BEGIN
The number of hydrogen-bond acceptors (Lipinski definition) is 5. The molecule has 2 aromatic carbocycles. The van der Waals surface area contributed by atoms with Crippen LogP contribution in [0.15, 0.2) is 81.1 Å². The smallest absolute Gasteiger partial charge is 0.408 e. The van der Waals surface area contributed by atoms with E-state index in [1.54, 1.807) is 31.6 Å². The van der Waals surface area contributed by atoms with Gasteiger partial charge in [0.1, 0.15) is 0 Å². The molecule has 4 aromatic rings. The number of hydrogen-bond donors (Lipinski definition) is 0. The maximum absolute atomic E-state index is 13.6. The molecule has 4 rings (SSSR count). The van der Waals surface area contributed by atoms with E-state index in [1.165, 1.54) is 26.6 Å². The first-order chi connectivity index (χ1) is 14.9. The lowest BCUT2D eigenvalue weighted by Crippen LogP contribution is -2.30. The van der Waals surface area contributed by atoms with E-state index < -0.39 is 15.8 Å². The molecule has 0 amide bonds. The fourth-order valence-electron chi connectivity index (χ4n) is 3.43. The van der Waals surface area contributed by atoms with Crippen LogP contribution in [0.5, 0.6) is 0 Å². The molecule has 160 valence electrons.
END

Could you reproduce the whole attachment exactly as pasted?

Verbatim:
The number of hydrogen-bond acceptors (Lipinski definition) is 5. The molecule has 2 aromatic carbocycles. The van der Waals surface area contributed by atoms with Crippen LogP contribution in [0.15, 0.2) is 81.1 Å². The smallest absolute Gasteiger partial charge is 0.408 e. The van der Waals surface area contributed by atoms with E-state index in [1.54, 1.807) is 31.6 Å². The van der Waals surface area contributed by atoms with Gasteiger partial charge in [0.1, 0.15) is 0 Å². The molecule has 4 aromatic rings. The number of hydrogen-bond donors (Lipinski definition) is 0. The maximum absolute atomic E-state index is 13.6. The molecule has 4 rings (SSSR count). The van der Waals surface area contributed by atoms with E-state index in [1.165, 1.54) is 26.6 Å². The first-order chi connectivity index (χ1) is 14.9. The lowest BCUT2D eigenvalue weighted by Crippen LogP contribution is -2.30. The van der Waals surface area contributed by atoms with E-state index < -0.39 is 15.8 Å². The molecule has 0 amide bonds. The fourth-order valence-electron chi connectivity index (χ4n) is 3.43. The van der Waals surface area contributed by atoms with Crippen LogP contribution in [0.5, 0.6) is 0 Å². The molecule has 160 valence electrons.